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  • Writer's pictureAngie Perry-Martin

Working with emotional triggers - for the benefit of you and your relationships

In our daily life we all get triggered from time to time. We can suddenly go from a normal conversation or interaction to withdrawing from our friend or partner or responding with words that are less than loving. And, it all seems to happen in a millisecond… because, a lot of the time that is exactly what happens when we are triggered. Our brains pick up on a cue that is interpreted as a threat by the limbic system of the brain, initiating a reaction to the threat. This reaction looks like fight, flight, or freeze. For example, if my brain interprets my partner’s words or facial cues as threatening, I may respond in irritation or anger with harsh words. Or, I could respond by withdrawing from contact or my emotions and cognition could freeze and I could lose contact with my ability to feel and think clearly. Notice when this happens… sometimes we can only notice this after the fact, but it is worth the effort to look at the chain of events to identify our triggers and our patterns of response. In this way, we can take the first step toward change.

Once you have identified the pattern you can turn your attention inward to investigate, with compassion, what in you that was triggered and the origins of this reaction. A way to do this is to set aside some time (15-30 minutes or more), bring up the experience (what was happening, the images, your feelings at the time, the thoughts you had before, during, and after), and notice what emerges. You may have a memory of an earlier experience that is similar or connected to this or you may stay with the feeling and see what vulnerable parts of you (perhaps you as a young child) were provoked by the experience.

Mindfulness practice is a way in which to gain awareness of triggers and to reduce the sense of overwhelm that often comes with them.


1. Turn toward your emotions with acceptance-

Bring attention to the emotion without trying to change it, just notice. How do you notice the emotion in your body- where is it located, what is its size, shape, temperature, and anything else you notice?

2. Identify and label the emotion-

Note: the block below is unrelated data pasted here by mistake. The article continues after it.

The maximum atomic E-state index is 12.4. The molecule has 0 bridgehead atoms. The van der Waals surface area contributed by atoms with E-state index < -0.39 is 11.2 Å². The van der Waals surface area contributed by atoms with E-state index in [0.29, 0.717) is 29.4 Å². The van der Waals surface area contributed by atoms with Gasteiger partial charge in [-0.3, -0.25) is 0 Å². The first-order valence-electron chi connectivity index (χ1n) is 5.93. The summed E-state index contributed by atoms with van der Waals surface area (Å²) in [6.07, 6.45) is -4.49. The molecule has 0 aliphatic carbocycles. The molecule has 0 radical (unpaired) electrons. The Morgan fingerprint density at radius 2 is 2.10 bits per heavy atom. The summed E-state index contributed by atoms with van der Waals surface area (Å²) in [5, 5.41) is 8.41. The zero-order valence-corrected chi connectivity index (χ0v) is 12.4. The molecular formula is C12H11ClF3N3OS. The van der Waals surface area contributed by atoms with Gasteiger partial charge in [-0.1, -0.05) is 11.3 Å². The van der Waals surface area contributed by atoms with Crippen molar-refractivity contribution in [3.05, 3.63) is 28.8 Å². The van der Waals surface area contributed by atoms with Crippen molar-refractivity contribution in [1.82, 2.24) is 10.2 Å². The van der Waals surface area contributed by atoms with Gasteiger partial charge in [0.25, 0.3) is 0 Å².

What emotion is it that you notice. Label it by noting it “this is sadness” or “this is anxiety”. (see feelings list below)

3. Have acceptance of the emotion-

By allowing it to be as it is, you reduce resistance and allow the emotion to freely move through your system. If we attempt to turn away, stuff, or deny the emotion, it often makes it worse- gaining more momentum or leaking out in surprising ways.

4. Realize the impermanence of your emotions-

Allow the emotion to move through like a wave that approaches, crests, and retreats. It will pass if you do not obstruct it through attempts to stuff, tighten around, change, or cover it over with another emotion (sometimes anger covers deep sadness that we don’t want to feel… depression sometimes covers anger that we were not allowed to feel)

5. Inquire and investigate-

Mindfulness helps us to calm our nervous system which allows us to activate our rational mind and wise self. This means you go from being emotionally reactive to more thoughtful and present. As you are present and nonreactive you can investigate the emotion - “Why do I feel this way?” You can gain more of a perspective about the emotion, think clearly, and act in an appropriate and relational way.

6. Let go of the need to control your emotions-

See what unfolds as you gain more clarity about your emotions. What are your needs based on what you discovered? Contact or connection? To state or enforce a boundary? To grieve something or someone lost? Support or assistance? Rest and relaxation?

Often what we find in our inquiry signals some healing that needs to be done so that you are not bringing in past hurts to your current relationships. Your partner can be a part of your healing but they are not responsible for the behavior of past partners, so directing your anger toward them because of what others have done to you is simply not fair. Learning how to handle difficult emotions will help you deal with issues more productively. You’ll have a much healthier relationship and your loved ones will thank you.

Try it and let me know what you discover. And, feel free to reach out for support – I am here and welcome you to take a step toward transformation. Feelings List:

Anger: resentment, irritation, frustration Fear: apprehension, overwhelmed, threatened, scared Pain: sad, lonely, hurt, pity Joy: hopeful, elated, happy, excitement Passion: enthusiasm, desire, zest Love: affection, tenderness, compassion, warmth Shame: embarrassment, humble, exposed Guilt: regretful, contrite, and remorseful

With much love and appreciation,

Angie Perry-Martin


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